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Skou Award winner: Talent is something you have to work at

This is according to Associate Professor and Medical Doctor Morten Schmidt from the Department of Clinical Medicine. He receives this year’s Skou Award, and with 135 scientific articles, more than 10,000 citations and an H-index of 40 among the items on his CV, there can be little doubt that he is hard-working. But as the nomination for the award also states, he is at least as talented and ambitious.

2021.09.09 | Sabina Bjerre Hansen

Morten Schmidt from the Department of Clinical Medicine and the Department of Clinical Epidemiology receives the Skou Award 2021. Come to the award ceremony on Friday 8 October 2021 and hear him provide some insight into his research and explain why clinical practice and epidemiological research are such a good match. Photo: Simon Byrial Fischel, AU Health.

Morten Schmidt from the Department of Clinical Medicine and the Department of Clinical Epidemiology receives the Skou Award 2021. Come to the award ceremony on Friday 8 October 2021 and hear him provide some insight into his research and explain why clinical practice and epidemiological research are such a good match. Photo: Simon Byrial Fischel, AU Health.

"It's the biggest award you can receive as a younger health science researcher. Competition is fierce as the award covers all of Health’s departments. And there are so many talented younger researchers around our faculty. It's a great honour," says this year's Skou award winner, while he ponders the concept of talent.

"I'm not blessed with any special innate talent, but I believe that talent is something you have to work at."

Morten Schmidt’s daily place of work is the Department of Cardiology and the Department of Clinical Epidemiology, and he still cannot quite believe it.

"That Hans Erik Bøtker was the person who rang and told me about the award makes it even better. He’s an extremely talented cardiologist and one of my role models," says Morten Schmidt of the normal Monday in June which took an unexpected turn when the acting dean informed him that he would receive the faculty's most prestigious talent award.

And the 38-year-old cardiology researcher from Ringkøbing is joining distinguished company. Prior to Morten Schmidt, only five researchers from Health have received the faculty's talent award.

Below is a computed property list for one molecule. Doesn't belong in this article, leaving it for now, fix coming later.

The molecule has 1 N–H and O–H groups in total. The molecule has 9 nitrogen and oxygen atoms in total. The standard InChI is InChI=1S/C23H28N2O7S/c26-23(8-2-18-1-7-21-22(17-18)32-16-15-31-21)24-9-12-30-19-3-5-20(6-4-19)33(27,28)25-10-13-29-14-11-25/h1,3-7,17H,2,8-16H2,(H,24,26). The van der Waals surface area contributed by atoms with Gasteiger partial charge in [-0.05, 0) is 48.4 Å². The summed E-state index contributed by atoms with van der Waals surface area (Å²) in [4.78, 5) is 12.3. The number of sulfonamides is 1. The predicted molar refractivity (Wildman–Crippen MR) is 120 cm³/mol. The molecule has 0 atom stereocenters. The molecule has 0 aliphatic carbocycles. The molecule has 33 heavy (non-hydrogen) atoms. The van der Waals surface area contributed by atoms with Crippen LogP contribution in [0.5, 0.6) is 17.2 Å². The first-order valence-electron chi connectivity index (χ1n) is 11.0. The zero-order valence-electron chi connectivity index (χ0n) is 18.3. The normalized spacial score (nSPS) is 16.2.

The award whets his appetite for more

"Receiving the Skou Award is hugely motivating. It whets my appetite for more. The cardiology department at AUH is internationally recognised, and the Department of Clinical Epidemiology is among the best departments in the world in the field of register-based research. But we can be even better. I hope that the Skou Award can help to create momentum for our cardiology group and ensure continued development and growth in the group," he says.

Morten Schmidt and his colleagues work in the interface between theoretical epidemiology and clinical practice. They investigate and assess factors that affect the risk or prognosis of cardiovascular diseases, in particular those diseases that are preventable and treatable.

"You could also call it 'register-based research in heart disease', because it’s precisely the coupling of registers and the analysis of large amounts of data that is our method. In Denmark, we have special prerequisites for this kind of research due to the many national registers and the civil registration number system, which means that we can collate the registers in many different ways and follow the patients over time. It's quite unique," explains Morten Schmidt.

Stands out from the crowd

"You won’t find many people like Morten. He possesses the rare combination of detailed clinical insight and in-depth understanding of the research potential and the pitfalls associated with studying electronic health records," says Department Head Jørgen Frøkiær, who formally nominated Morten Schmidt for the Skou Award.

"At the same time, he’s a formidable ambassador for the responsible conduct of research at the university and a role model for our younger researchers and students at Health. Morten takes his responsibility as a researcher seriously, and he really makes an effort to teach others and help his students on their way," says the department head and continues:

"Morten teaches permanently on the compulsory epidemiology module for doctors during their specialist education, and he is often invited to visit hospital departments to teach in the interpretation of medical statistics. Not everyone has the clout needed to do that. Morten has more than twelve years of epidemiological experience and he’ll soon have his cardiological medical specialist training to draw upon. That’s a solid foundation."

My work is meaningful

As a medical doctor and researcher, Morten Schmidt’s work is fundamentally intended to help the patients. Either by staying healthy or by improving the prognosis if they become ill.

"I’m naturally also very interested in research that can help prevent people from suffering heart disease. In reality, this is probably where we can make the biggest difference in a wider societal perspective. Our research into the cardiovascular side effects of painkillers is an example of this type of research. Here, we’ve contributed to it no longer being possible to buy some types of medicine over the counter, as we’ve shown that the risk profiles for these drugs were too high," says Morten Schmidt.